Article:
The manager’s view – Thanks to Lean IT we get real visibility of the work. For example, teams can explain the evolution of the indicators according to their actions and suggest new, more relevant indicators that are adapted to everyday tasks. They disseminate the approach to middle management, who are then obliged to react differently: to bear in mind autonomy, to better understand situations, to simplify decision making derived from real information in the field and not beliefs or intuition.

The team members’ view – They have become owners of their work stations, they have learned to be critical by observing what they do every day, they have implemented measurement plans and collaborated on action plans. Their work has acquired new meaning enabling them to develop their motivation and autonomy.

From an operational point of view – Some figures as an example: before Lean working, where the required improvement rate once stood at 15 %, it dropped to 1% after Lean… the rate of KO patches (rate of errors identified by the client in the patches delivered to them) fell from 23 % to 10 %. The rate of patches rejected fell from 44 % to 4 %. As for productivity, it has increased threefold!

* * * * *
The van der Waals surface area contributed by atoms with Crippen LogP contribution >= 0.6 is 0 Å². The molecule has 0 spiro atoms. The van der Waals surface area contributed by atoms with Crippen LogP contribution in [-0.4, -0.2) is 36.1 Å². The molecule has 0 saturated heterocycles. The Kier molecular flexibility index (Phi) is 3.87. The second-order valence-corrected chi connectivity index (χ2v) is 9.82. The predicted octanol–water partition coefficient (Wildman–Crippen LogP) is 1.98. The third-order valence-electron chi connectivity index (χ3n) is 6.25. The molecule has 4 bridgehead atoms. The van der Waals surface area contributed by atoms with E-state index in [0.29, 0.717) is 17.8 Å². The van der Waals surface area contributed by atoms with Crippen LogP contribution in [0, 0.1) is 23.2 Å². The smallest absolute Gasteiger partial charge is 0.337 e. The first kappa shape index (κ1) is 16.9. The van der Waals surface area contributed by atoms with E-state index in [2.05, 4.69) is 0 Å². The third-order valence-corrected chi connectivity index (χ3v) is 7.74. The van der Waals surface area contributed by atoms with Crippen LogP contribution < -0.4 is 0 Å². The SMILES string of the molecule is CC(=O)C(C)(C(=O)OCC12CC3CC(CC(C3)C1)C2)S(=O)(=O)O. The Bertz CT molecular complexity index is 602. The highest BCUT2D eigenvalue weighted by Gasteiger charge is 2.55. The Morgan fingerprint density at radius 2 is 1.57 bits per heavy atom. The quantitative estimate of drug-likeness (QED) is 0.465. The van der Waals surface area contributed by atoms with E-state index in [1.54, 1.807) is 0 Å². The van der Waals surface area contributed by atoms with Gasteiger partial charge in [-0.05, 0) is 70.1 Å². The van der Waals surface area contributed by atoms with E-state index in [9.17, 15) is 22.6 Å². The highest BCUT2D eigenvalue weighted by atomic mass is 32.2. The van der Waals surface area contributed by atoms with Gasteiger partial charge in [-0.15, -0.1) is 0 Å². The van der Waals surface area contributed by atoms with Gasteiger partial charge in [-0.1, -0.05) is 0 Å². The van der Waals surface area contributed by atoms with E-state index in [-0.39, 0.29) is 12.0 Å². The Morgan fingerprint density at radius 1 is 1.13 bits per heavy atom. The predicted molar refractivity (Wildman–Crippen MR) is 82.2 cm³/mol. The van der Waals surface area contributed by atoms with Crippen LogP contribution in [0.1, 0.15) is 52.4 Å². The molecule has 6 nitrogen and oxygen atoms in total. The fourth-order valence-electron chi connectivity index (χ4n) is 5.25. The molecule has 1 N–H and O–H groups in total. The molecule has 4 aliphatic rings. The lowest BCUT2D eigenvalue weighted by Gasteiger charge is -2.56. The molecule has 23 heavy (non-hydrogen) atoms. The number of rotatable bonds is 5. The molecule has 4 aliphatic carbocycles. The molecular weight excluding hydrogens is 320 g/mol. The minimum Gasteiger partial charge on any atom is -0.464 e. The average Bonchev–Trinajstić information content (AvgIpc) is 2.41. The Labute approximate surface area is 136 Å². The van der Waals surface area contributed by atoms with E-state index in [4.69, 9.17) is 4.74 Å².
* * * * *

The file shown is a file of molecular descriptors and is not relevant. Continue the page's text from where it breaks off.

Time, quality, image… all are affected. However, there are also unexpected results, such as a change in head of project who became almost transparent.

Lastly, the Lean IT approach doesn’t stifle initiative or innovation, quite the reverse, it promotes them. This makes it the opposite of the ‘classic’ approaches. It’s an approach that profits from being implemented across the entire testing cycle, i.e. by clients too.

The promise of Lean management is the combination of satisfaction (of clients, employees and partners) with growth (of the company and of partners). The secret of its success is in the development of individuals who are the only ones able to create better products and services.

Thus, the Lean approach enables complete client satisfaction by delivering to them a product of the utmost quality at a time when they want it. This involves eliminating the causes of variability and wastage, whilst bringing about a reduction in lead times and costs. As a whole, it enables the development of employees’ and suppliers’ skills by allowing them to solve the problems they come across every day by themselves.